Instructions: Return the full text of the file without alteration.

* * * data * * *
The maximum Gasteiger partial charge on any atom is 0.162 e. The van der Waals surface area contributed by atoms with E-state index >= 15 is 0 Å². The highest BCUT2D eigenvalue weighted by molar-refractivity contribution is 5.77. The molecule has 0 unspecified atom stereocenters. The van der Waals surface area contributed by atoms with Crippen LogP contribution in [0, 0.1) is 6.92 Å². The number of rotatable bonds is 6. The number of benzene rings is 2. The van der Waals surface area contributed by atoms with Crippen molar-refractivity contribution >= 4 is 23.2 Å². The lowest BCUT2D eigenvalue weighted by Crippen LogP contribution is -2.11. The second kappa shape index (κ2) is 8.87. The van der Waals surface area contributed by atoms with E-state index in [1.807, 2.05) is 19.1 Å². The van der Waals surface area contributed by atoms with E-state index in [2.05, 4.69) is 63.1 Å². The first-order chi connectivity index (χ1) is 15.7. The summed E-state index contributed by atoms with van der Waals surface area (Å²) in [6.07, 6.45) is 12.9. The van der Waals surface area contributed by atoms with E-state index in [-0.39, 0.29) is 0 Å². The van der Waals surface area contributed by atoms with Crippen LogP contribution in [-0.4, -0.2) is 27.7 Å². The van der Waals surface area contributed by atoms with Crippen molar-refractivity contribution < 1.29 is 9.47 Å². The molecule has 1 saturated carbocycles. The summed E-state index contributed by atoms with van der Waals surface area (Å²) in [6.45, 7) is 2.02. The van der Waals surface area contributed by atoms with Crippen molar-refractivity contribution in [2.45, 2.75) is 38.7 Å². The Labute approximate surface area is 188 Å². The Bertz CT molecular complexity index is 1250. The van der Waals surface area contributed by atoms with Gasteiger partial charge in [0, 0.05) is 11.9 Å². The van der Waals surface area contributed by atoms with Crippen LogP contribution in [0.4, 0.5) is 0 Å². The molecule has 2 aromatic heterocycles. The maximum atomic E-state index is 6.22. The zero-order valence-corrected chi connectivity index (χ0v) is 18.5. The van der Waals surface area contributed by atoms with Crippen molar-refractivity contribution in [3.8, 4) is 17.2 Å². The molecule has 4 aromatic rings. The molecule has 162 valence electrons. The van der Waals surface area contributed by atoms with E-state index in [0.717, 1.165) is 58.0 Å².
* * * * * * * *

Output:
The maximum Gasteiger partial charge on any atom is 0.162 e. The van der Waals surface area contributed by atoms with E-state index >= 15 is 0 Å². The highest BCUT2D eigenvalue weighted by molar-refractivity contribution is 5.77. The molecule has 0 unspecified atom stereocenters. The van der Waals surface area contributed by atoms with Crippen LogP contribution in [0, 0.1) is 6.92 Å². The number of rotatable bonds is 6. The number of benzene rings is 2. The van der Waals surface area contributed by atoms with Crippen molar-refractivity contribution >= 4 is 23.2 Å². The lowest BCUT2D eigenvalue weighted by Crippen LogP contribution is -2.11. The second kappa shape index (κ2) is 8.87. The van der Waals surface area contributed by atoms with E-state index in [1.807, 2.05) is 19.1 Å². The van der Waals surface area contributed by atoms with E-state index in [2.05, 4.69) is 63.1 Å². The first-order chi connectivity index (χ1) is 15.7. The summed E-state index contributed by atoms with van der Waals surface area (Å²) in [6.07, 6.45) is 12.9. The van der Waals surface area contributed by atoms with E-state index in [-0.39, 0.29) is 0 Å². The van der Waals surface area contributed by atoms with Crippen LogP contribution in [-0.4, -0.2) is 27.7 Å². The van der Waals surface area contributed by atoms with Crippen molar-refractivity contribution < 1.29 is 9.47 Å². The molecule has 1 saturated carbocycles. The summed E-state index contributed by atoms with van der Waals surface area (Å²) in [6.45, 7) is 2.02. The van der Waals surface area contributed by atoms with Crippen molar-refractivity contribution in [2.45, 2.75) is 38.7 Å². The Labute approximate surface area is 188 Å². The Bertz CT molecular complexity index is 1250. The van der Waals surface area contributed by atoms with Gasteiger partial charge in [0, 0.05) is 11.9 Å². The van der Waals surface area contributed by atoms with Crippen LogP contribution in [0.4, 0.5) is 0 Å². The molecule has 2 aromatic heterocycles. The maximum atomic E-state index is 6.22. The zero-order valence-corrected chi connectivity index (χ0v) is 18.5. The van der Waals surface area contributed by atoms with Crippen molar-refractivity contribution in [3.8, 4) is 17.2 Å². The molecule has 4 aromatic rings. The molecule has 162 valence electrons. The van der Waals surface area contributed by atoms with E-state index in [0.717, 1.165) is 58.0 Å².